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Was just glancing over the CANSIPS anomalies for the winter and comparing it to the CFS and they just do not jive. The heights over the pole are stronger on the CFS and yet the Cansips is the one going to town on the +height anomalies. They are using slightly different climatology years (CFS 1984-2009, Cansips 1981-2010) but I doubt very seriously that that is accounting for the huge discrepancies on anomalies between the two. Maybe a different methodology on computing the anomalies? Now I am looking at tropical tidbits so I am not sure whether it has been updated or not from the issues it had with its initial run but from comments I have seen the issues did not affect the heights so that is probably not the issue? In any case, either I am just plain thinking wrong or I have a feeling we should just probably toss the Aug Cansips run because I have a sneaky suspicion that the Sept run is going to look a lot different when it comes to the anomalies. Here's hoping I am wrong.

***Came across a good article in regards to the strat/trop PV. Very informational for those with a limited understanding of that. Video of the 2012/2013 SSW (sudden stratospheric warming) event and its impact on the strat pv is well worth watching.

http://www.severe-weather.eu/long-range-2/polar-vortex/

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1 hour ago, showmethesnow said:

Was just glancing over the CANSIPS anomalies for the winter and comparing it to the CFS and they just do not jive. The heights over the pole are stronger on the CFS and yet the Cansips is the one going to town on the +height anomalies. They are using slightly different climatology years (CFS 1984-2009, Cansips 1981-2010) but I doubt very seriously that that is accounting for the huge discrepancies on anomalies between the two. Maybe a different methodology on computing the anomalies? Now I am looking at tropical tidbits so I am not sure whether it has been updated or not from the issues it had with its initial run but from comments I have seen the issues did not affect the heights so that is probably not the issue? In any case, either I am just plain thinking wrong or I have a feeling we should just probably toss the Aug Cansips run because I have a sneaky suspicion that the Sept run is going to look a lot different when it comes to the anomalies. Here's hoping I am wrong.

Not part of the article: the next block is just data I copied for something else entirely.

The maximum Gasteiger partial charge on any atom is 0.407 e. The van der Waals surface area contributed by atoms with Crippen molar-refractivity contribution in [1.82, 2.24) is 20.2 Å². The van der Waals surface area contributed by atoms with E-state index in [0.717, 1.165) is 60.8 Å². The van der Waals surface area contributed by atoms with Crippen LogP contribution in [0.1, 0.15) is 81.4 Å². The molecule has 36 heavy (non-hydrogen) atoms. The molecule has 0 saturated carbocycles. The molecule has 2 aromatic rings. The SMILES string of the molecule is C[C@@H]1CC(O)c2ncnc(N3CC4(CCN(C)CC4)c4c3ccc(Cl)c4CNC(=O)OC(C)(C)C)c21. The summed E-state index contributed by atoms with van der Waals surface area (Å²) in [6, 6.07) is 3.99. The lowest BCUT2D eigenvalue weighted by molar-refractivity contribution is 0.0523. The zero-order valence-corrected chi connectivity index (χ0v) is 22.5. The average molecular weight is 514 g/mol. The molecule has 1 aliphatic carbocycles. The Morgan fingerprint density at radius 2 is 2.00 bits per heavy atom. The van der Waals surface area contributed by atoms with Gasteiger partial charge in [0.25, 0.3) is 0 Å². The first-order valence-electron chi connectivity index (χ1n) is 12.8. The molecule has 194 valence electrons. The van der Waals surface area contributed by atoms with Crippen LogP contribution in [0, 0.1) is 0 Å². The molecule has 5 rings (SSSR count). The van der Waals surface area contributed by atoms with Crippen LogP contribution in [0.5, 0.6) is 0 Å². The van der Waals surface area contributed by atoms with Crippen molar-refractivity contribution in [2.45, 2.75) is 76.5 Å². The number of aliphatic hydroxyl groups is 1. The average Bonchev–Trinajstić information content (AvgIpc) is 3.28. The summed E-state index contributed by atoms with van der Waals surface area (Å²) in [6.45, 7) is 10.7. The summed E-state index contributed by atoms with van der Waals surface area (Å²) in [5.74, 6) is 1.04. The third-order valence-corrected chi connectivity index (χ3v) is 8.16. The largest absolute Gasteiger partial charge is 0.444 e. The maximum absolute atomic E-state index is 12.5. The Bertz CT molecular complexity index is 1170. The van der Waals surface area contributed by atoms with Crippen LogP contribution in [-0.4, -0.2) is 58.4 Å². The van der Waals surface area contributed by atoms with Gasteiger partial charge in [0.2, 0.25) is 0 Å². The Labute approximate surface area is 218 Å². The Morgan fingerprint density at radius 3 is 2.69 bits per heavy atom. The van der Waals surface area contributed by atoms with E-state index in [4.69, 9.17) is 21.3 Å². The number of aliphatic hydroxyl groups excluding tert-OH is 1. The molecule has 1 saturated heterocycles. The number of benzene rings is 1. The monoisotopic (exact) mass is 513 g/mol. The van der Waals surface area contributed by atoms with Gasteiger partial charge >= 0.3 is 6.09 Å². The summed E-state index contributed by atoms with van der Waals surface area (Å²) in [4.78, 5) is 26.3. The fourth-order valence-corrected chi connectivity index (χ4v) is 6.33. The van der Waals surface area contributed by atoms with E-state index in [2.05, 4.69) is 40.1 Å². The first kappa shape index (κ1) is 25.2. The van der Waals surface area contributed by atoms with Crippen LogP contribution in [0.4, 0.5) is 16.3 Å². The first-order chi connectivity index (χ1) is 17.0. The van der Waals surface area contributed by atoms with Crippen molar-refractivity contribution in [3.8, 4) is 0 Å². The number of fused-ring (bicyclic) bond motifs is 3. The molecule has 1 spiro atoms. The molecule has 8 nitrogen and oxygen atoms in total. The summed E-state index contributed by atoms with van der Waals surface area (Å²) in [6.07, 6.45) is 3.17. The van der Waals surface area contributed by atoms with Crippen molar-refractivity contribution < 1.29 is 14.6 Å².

***Came across a good article in regards to the strat/trop PV. Very informational for those with a limited understanding of that. Video of the 2012/2013 SSW (sudden stratospheric warming) event and its impact on the strat pv is well worth watching.

http://www.severe-weather.eu/long-range-2/polar-vortex/

That is a nice write up and cool vids on the SSW.

I am with you on the CanSIPS. Just going to wait and see what the Sept edition looks like in about 10 days. I also expect it will look quite different.

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@showmethesnow

Just saw this- its from Monday. Looks like he revised his initial tweet about the CanSIPS "fix". I thought the hindcast thing was mentioned in our discussion here, or maybe I saw it somewhere else. I didn't see this map posted anywhere in this thread, but maybe I missed it. Anyway it's interesting, and still a decent look.

 

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3 hours ago, C.A.P.E. said:

@showmethesnow

Just saw this- its from Monday. Looks like he revised his initial tweet about the CanSIPS "fix". I thought the hindcast thing was mentioned in our discussion here, or maybe I saw it somewhere else. I didn't see this map posted anywhere in this thread, but maybe I missed it. Anyway it's interesting, and still a decent look.

 

It's a risky look, one that we could score within as depicted or get totally screwed with just some minor changes. The ridging off the west coast is too far west but it should work as long we do see a western based -NAO in place. The strength and placement of that -NAO (blocking) should force systems farther south through the east then you would typically see with the ridging setting up off the west coast. But shift that -NAO to an east based one, weaken it or worse yet pull it out altogether and we are most likely pooched. What that ridging off the west coast will do is force troughing into the west and a corresponding bump up of heights/ridging in the east. You can see the minor height builds through the gulf and southern states but they are dampened because of the blocking to the north. But weaken, shift east or pull out the -NAO altogether and you will see those heights bump up forcing systems to our west. 

 

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3 minutes ago, showmethesnow said:

It's a risky look, one that we could score within as depicted or get totally screwed with just some minor changes. The ridging off the west coast is too far west but it should work as long we do see a western based -NAO in place. The strength and placement of that -NAO (blocking) should force systems farther south through the east then you would typically see with the ridging setting up off the west coast. But shift that -NAO to an east based one, weaken it or worse yet pull it out altogether and we are most likely pooched. What that ridging off the west coast will do is force troughing into the west and a corresponding bump up of heights/ridging in the east. You can see the minor height builds through the gulf and southern states but they are dampened because of the blocking to the north. But weaken, shift east or pull out the -NAO altogether and you will see those heights bump up forcing systems to our west.